The parish is about six miles in length and two in breadth, and is bounded on the east by the county of Northumberland; it comprises about 6500 acres, of which nearly 5500 are arable, eighty woodland and plantations, and the remainder rough pasture and waste. The surface rises in gentle undulations from a rich and fertile vale near its western boundary, and is inclosed on the north by a range of hills, of which Kiplaw, Hoselaw, and Blakelaw are the principal. The larger of the two lakes from which the parish took its name was nearly circular in form, and had an area of about fifty acres; it was surrounded by hills of considerable height cultivated to their summit, except on the west, where was a valley through which its superfluous waters found their way into the river Kale. The lake has, however, been drained, and at present forms a valuable tract of land appropriated to corn husbandry, for which it appears to be well adapted. The substratum is moss of various kinds, resting on a bed of rich marl, which, however, from its great depth below the surface, has only recently been wrought. Hoselaw lake comprises a rectangular area of about thirty acres, and is of an average depth of fifteen feet; it abounds with perch and silver-eels, and is much resorted to during the summer by anglers. There are springs of excellent water in various parts of the parish, more especially in the vicinity of Loch Linton; and numerous rivulets descend from the neighbouring hills. The soil of the western district is various, consisting of loam, clay, and gravel; that in the eastern portion, of a lighter quality. The chief crops are wheat and barley, with a due proportion of oats; the plantations consist of fir, oak, ash, and elm, for which the soil seems favourable. The principal manure is lime, obtained from Northumberland, whence also is brought coal, which is the chief fuel; a small seam of coal was discovered within the parish, but found incapable of being wrought with any profit. The substratum is generally whinstone rock, in which crystals are frequently discovered; and there is a quarry of freestone of excellent quality, but not worked to any great extent, Considerable improvements have been made in draining, and much waste land has been lately brought into cultivation. The fences of thorn are kept in good order, and interspersed with hedge-row timber, which is highly ornamental; the farm-buildings are substantial and commodious, and the cottages of the labouring class have an air of cleanliness and comfort. The pastures are generally fertile, and great attention is paid to improvement in the breeds of cattle and sheep; the former are principally of the shorthorned kind, and the latter principally of the Leicestershire. The agricultural produce finds a ready market at Berwick, between which place and Kelso, a railroad, which has been long in contemplation, would afford a most desirable facility of intercourse; the live stock is chiefly sent to the markets of Edinburgh and Morpeth, which are nearly at the same distance. The principal landowner is Mr. Elliot, to whom rather more than two-thirds of Linton belong, and whose seat, Clifton Park, is situated in the valley at the western extremity of the parish, in the centre of a thriving plantation. The rateable annual value of the parish is £5586.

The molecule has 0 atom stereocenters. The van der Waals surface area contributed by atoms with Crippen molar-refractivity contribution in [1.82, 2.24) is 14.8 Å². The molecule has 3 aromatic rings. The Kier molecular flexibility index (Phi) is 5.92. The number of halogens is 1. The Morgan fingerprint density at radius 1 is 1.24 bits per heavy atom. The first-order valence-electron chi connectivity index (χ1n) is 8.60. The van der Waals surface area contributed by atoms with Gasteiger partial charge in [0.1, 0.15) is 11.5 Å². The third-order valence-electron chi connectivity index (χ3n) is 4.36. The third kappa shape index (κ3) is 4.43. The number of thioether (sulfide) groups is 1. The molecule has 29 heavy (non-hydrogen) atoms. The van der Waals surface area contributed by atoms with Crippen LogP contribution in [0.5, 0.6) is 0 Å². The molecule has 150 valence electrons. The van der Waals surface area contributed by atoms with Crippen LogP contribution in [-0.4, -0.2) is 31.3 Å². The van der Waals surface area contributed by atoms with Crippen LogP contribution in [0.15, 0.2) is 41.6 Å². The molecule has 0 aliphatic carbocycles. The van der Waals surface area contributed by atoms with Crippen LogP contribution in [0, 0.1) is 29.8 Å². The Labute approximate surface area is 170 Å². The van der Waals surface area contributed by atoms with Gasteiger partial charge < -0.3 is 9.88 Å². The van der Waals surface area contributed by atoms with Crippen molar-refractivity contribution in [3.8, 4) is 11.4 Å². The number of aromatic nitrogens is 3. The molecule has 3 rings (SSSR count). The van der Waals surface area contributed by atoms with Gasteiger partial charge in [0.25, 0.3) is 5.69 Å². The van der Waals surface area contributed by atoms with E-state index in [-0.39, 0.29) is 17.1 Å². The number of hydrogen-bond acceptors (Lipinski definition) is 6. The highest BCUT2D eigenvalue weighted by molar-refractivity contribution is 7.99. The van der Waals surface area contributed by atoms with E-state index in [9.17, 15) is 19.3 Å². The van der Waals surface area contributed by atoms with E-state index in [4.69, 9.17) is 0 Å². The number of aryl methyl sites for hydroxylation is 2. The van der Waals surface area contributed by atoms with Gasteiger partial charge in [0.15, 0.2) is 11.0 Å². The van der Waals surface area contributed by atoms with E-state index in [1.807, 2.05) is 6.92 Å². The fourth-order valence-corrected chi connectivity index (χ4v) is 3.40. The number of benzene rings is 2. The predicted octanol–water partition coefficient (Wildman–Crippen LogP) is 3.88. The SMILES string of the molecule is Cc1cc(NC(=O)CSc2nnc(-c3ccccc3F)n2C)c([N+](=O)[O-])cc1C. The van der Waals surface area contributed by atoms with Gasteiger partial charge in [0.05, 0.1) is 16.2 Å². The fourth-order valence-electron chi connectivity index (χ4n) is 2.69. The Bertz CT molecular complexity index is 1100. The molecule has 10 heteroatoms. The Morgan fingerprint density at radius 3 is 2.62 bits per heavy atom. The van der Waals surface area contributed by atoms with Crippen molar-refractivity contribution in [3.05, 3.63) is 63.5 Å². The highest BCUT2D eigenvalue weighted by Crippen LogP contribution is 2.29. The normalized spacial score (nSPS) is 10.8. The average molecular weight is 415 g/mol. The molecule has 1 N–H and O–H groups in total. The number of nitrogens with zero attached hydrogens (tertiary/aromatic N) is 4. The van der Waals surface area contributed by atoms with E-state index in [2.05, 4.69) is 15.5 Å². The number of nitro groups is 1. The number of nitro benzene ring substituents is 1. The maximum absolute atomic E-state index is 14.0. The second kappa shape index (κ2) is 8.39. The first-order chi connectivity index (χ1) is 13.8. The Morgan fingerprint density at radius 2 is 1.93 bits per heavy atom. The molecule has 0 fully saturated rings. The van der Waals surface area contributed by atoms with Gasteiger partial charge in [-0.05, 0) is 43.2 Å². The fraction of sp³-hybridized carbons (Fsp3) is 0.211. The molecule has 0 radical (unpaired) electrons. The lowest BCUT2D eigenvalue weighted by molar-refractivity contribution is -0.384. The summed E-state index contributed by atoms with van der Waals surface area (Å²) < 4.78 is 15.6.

Linton is in the presbytery of Kelso and synod of Merse and Teviotdale, and in the patronage of Mr. Pringle; the minister's stipend is £239. 2. 10., with a manse, and a glebe valued at £12 per annum. The church, situated on the summit of a circular hill, and approached by an avenue of stately trees, is of very great antiquity, and has been put into a state of substantial repair within the last fifty years; it affords accommodation to 200 persons, and, though at a great distance from the eastern part of the parish, is easily accessible to the great majority of the parishioners. The parochial school affords education to about forty children; the master's salary is £34, with £30 fees, and a house and garden. There are several mineral springs, of which one, on the farm of Bankhead, is deemed efficacious in scorbutic complaints. Jasper in large masses is frequently turned up by the plough in different parts. The site of Linton Castle may still be traced on the summit of a hill near that on which the church is situated; but it has recently been planted with trees. On the summits of various other hills are remains of circular encampments, probably formed during the wars of the border; and in many places are tumuli, some of which have been opened, and found to contain urns of clay of circular form, inclosing human bones. Some of them are supposed to be of Roman origin; and in parts of the parish the tumuli are so numerous as to warrant the conjecture that it must have been the scene of some considerable battle. In repairing the church, a large grave was discovered containing fifty skulls, many of which showed marks of violence, and which are supposed to be those of warriors slain in the battle of Flodden Field; and in the moss, about three feet beneath the surface, was found within the last few years a Roman spear of brass.

A Topographical dictionary of Scotland. . 1856.